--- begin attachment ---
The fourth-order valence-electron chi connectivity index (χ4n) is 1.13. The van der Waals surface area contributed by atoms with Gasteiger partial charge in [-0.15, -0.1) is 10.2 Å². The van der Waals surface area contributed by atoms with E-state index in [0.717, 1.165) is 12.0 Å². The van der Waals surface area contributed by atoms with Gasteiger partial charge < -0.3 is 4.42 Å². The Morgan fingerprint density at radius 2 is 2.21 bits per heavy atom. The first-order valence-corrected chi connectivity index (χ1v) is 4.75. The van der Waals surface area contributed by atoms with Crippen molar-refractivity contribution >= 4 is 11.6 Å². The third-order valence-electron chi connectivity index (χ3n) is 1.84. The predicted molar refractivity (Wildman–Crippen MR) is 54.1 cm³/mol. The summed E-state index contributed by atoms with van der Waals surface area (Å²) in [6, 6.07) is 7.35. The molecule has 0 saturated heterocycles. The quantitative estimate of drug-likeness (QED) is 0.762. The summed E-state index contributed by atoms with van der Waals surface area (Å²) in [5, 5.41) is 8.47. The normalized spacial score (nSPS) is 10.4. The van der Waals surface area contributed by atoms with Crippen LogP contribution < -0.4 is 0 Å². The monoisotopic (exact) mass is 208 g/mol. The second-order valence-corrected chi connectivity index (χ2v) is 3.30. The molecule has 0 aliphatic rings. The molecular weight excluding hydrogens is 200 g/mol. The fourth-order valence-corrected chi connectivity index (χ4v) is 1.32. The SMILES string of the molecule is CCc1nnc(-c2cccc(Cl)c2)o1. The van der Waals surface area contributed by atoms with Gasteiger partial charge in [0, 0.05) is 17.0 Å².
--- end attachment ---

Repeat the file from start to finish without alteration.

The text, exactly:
The fourth-order valence-electron chi connectivity index (χ4n) is 1.13. The van der Waals surface area contributed by atoms with Gasteiger partial charge in [-0.15, -0.1) is 10.2 Å². The van der Waals surface area contributed by atoms with E-state index in [0.717, 1.165) is 12.0 Å². The van der Waals surface area contributed by atoms with Gasteiger partial charge < -0.3 is 4.42 Å². The Morgan fingerprint density at radius 2 is 2.21 bits per heavy atom. The first-order valence-corrected chi connectivity index (χ1v) is 4.75. The van der Waals surface area contributed by atoms with Crippen molar-refractivity contribution >= 4 is 11.6 Å². The third-order valence-electron chi connectivity index (χ3n) is 1.84. The predicted molar refractivity (Wildman–Crippen MR) is 54.1 cm³/mol. The summed E-state index contributed by atoms with van der Waals surface area (Å²) in [6, 6.07) is 7.35. The molecule has 0 saturated heterocycles. The quantitative estimate of drug-likeness (QED) is 0.762. The summed E-state index contributed by atoms with van der Waals surface area (Å²) in [5, 5.41) is 8.47. The normalized spacial score (nSPS) is 10.4. The van der Waals surface area contributed by atoms with Crippen LogP contribution < -0.4 is 0 Å². The monoisotopic (exact) mass is 208 g/mol. The second-order valence-corrected chi connectivity index (χ2v) is 3.30. The molecule has 0 aliphatic rings. The molecular weight excluding hydrogens is 200 g/mol. The fourth-order valence-corrected chi connectivity index (χ4v) is 1.32. The SMILES string of the molecule is CCc1nnc(-c2cccc(Cl)c2)o1. The van der Waals surface area contributed by atoms with Gasteiger partial charge in [0, 0.05) is 17.0 Å².